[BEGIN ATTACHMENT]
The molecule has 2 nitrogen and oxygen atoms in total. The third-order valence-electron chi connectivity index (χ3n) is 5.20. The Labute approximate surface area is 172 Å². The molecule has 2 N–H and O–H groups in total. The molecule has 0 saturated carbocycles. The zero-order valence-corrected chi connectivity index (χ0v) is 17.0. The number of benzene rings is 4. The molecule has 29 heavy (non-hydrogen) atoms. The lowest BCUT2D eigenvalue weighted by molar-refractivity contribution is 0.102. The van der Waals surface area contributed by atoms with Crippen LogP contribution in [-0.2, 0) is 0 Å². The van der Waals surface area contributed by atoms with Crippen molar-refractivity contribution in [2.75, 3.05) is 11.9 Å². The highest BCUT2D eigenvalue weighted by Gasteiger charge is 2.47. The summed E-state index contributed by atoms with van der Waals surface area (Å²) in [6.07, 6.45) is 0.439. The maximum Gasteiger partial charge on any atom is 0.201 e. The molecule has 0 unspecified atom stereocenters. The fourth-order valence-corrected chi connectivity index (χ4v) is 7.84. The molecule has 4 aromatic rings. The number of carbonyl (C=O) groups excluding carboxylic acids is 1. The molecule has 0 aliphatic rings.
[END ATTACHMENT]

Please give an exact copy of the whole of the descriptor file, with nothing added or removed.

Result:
The molecule has 2 nitrogen and oxygen atoms in total. The third-order valence-electron chi connectivity index (χ3n) is 5.20. The Labute approximate surface area is 172 Å². The molecule has 2 N–H and O–H groups in total. The molecule has 0 saturated carbocycles. The zero-order valence-corrected chi connectivity index (χ0v) is 17.0. The number of benzene rings is 4. The molecule has 29 heavy (non-hydrogen) atoms. The lowest BCUT2D eigenvalue weighted by molar-refractivity contribution is 0.102. The van der Waals surface area contributed by atoms with Crippen LogP contribution in [-0.2, 0) is 0 Å². The van der Waals surface area contributed by atoms with Crippen molar-refractivity contribution in [2.75, 3.05) is 11.9 Å². The highest BCUT2D eigenvalue weighted by Gasteiger charge is 2.47. The summed E-state index contributed by atoms with van der Waals surface area (Å²) in [6.07, 6.45) is 0.439. The maximum Gasteiger partial charge on any atom is 0.201 e. The molecule has 0 unspecified atom stereocenters. The fourth-order valence-corrected chi connectivity index (χ4v) is 7.84. The molecule has 4 aromatic rings. The number of carbonyl (C=O) groups excluding carboxylic acids is 1. The molecule has 0 aliphatic rings.